According to a new market research report by Sweden-based IoT analyst firm Berg Insight, the scootersharing fleet is forecasted to grow from 14,400 vehicles worldwide in 2017 to more than 2.6 million vehicles in 2023.
The market consists of traditional sit-down electric scooters and stand-up electric scooters. Scootersharing services that use traditional scooters was the most popular in 2017, but stand-up scooter operators have scaled their services rapidly during 2018. The deployed fleet in traditional scootersharing services is anticipated to reach 233,000 vehicles at the end of 2023.
The fleet of stand-up scooters is anticipated to outnumber the traditional scooters by a factor of ten at the end of the forecast period. Scootersharing operators offer access to scooters that are spread across cities. Usage is typically billed by the minute or by distance driven with rates that include fuel/charging, parking, insurance and maintenance. The scootersharing operators have their own street team or utilise a network of partners that ensure that the scooters have fuel or are charged and are serviced on a regular basis.
New technologies in the form of telematics systems and smartphones are key enablers of scootersharing services. Notable vendors of scootersharing telematics technology include INVERS, Vulog, Comodule, Omoove (Octo Telematics) and Sensefields.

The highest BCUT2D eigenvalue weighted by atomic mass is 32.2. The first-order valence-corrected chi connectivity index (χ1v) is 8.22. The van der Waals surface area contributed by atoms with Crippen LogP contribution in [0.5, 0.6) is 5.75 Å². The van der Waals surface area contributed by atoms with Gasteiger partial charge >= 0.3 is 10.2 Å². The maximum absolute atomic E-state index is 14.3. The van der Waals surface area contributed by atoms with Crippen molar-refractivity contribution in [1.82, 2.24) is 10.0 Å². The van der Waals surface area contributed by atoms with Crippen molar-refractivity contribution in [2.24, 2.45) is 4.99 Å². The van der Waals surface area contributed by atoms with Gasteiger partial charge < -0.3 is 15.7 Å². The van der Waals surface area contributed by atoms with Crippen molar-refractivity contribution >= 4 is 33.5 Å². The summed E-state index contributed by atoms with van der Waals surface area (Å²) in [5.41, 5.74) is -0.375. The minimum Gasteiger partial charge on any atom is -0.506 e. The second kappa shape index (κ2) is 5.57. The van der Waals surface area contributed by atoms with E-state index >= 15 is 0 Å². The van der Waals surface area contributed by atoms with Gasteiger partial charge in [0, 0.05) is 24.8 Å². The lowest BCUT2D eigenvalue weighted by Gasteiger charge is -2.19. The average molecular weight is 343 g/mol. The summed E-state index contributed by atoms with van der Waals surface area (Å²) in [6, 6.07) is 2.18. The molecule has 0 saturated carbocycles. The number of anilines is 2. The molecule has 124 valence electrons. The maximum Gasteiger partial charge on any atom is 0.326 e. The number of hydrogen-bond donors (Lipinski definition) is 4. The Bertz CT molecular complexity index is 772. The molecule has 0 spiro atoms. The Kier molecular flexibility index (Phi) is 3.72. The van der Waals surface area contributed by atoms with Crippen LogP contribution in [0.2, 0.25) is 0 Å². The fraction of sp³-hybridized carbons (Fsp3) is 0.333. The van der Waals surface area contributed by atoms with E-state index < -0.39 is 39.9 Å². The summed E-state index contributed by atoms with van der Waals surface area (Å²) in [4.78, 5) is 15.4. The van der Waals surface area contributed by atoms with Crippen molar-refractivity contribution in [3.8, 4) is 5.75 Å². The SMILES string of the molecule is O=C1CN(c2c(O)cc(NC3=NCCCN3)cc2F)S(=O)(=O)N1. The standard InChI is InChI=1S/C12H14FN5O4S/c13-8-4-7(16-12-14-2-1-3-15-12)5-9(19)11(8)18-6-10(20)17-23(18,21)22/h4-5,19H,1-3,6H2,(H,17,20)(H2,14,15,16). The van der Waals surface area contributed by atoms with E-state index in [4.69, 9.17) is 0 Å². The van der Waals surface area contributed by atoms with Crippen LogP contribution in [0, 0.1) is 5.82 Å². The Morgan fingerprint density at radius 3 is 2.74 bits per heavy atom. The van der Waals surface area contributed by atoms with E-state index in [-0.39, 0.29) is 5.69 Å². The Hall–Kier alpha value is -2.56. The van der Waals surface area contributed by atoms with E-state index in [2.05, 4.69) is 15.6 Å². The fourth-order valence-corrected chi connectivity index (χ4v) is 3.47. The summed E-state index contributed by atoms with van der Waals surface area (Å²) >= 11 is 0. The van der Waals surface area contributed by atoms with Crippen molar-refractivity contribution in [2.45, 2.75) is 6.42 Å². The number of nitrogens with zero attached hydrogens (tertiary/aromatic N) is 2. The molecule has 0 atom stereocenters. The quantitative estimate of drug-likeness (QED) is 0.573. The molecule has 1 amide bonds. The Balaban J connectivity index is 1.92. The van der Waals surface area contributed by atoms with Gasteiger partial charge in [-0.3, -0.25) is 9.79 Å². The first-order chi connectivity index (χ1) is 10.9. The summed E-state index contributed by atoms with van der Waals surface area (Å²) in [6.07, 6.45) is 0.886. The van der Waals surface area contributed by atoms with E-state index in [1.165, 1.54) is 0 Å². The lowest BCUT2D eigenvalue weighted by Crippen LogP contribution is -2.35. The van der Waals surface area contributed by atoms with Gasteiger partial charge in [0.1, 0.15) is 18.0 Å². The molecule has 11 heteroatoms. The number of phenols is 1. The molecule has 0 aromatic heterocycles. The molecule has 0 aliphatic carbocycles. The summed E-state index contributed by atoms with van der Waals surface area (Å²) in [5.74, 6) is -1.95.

“Leading traditional scootersharing operators include ECooltra, Muving, Coup, CityScoot and Blinkee.city”, said Martin Svegander, IoT analyst at Berg Insight.
During 2017–2018, new services comprising stand-up scooters were introduced. The providing operators in this segment include Bird, Lime, Spin and Skip. As free floating models are the most popular operational model for scootersharing companies, many operators have faced issues when rolling out the services in cites, sometimes without the cities’ permission.
“Stand-up scootersharing companies are today facing similar regulatory hurdles as ridehailing companies did when scaling their services”, said Mr. Svegander. Today cities need to approve pilot projects and award licences that for example limit the number of stand-up scooters allowed on the streets. “If operators of stand-up scootersharing services overcome regulatory hurdles, improve the robustness of vehicles as well as attract new riders, the stand-up scootersharing market can potentially grow significantly in the upcoming years”, concluded Mr. Svegander.